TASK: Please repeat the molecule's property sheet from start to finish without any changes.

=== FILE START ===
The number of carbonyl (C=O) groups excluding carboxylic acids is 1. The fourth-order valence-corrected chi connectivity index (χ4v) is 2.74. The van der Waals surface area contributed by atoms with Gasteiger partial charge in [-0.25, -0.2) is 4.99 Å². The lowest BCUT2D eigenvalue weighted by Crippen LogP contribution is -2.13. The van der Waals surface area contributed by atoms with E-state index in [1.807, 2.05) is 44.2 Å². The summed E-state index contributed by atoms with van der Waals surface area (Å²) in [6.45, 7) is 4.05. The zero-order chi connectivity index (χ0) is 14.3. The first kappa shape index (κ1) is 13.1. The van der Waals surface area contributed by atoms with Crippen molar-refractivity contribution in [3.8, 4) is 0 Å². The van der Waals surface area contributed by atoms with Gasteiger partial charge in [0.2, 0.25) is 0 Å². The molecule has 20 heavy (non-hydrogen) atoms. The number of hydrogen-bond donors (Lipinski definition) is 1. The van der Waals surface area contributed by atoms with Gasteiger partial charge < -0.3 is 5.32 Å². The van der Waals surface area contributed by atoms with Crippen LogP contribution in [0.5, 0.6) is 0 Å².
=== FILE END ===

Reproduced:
The number of carbonyl (C=O) groups excluding carboxylic acids is 1. The fourth-order valence-corrected chi connectivity index (χ4v) is 2.74. The van der Waals surface area contributed by atoms with Gasteiger partial charge in [-0.25, -0.2) is 4.99 Å². The lowest BCUT2D eigenvalue weighted by Crippen LogP contribution is -2.13. The van der Waals surface area contributed by atoms with E-state index in [1.807, 2.05) is 44.2 Å². The summed E-state index contributed by atoms with van der Waals surface area (Å²) in [6.45, 7) is 4.05. The zero-order chi connectivity index (χ0) is 14.3. The first kappa shape index (κ1) is 13.1. The van der Waals surface area contributed by atoms with Crippen molar-refractivity contribution in [3.8, 4) is 0 Å². The van der Waals surface area contributed by atoms with Gasteiger partial charge in [0.2, 0.25) is 0 Å². The molecule has 20 heavy (non-hydrogen) atoms. The number of hydrogen-bond donors (Lipinski definition) is 1. The van der Waals surface area contributed by atoms with Gasteiger partial charge < -0.3 is 5.32 Å². The van der Waals surface area contributed by atoms with Crippen LogP contribution in [0.5, 0.6) is 0 Å².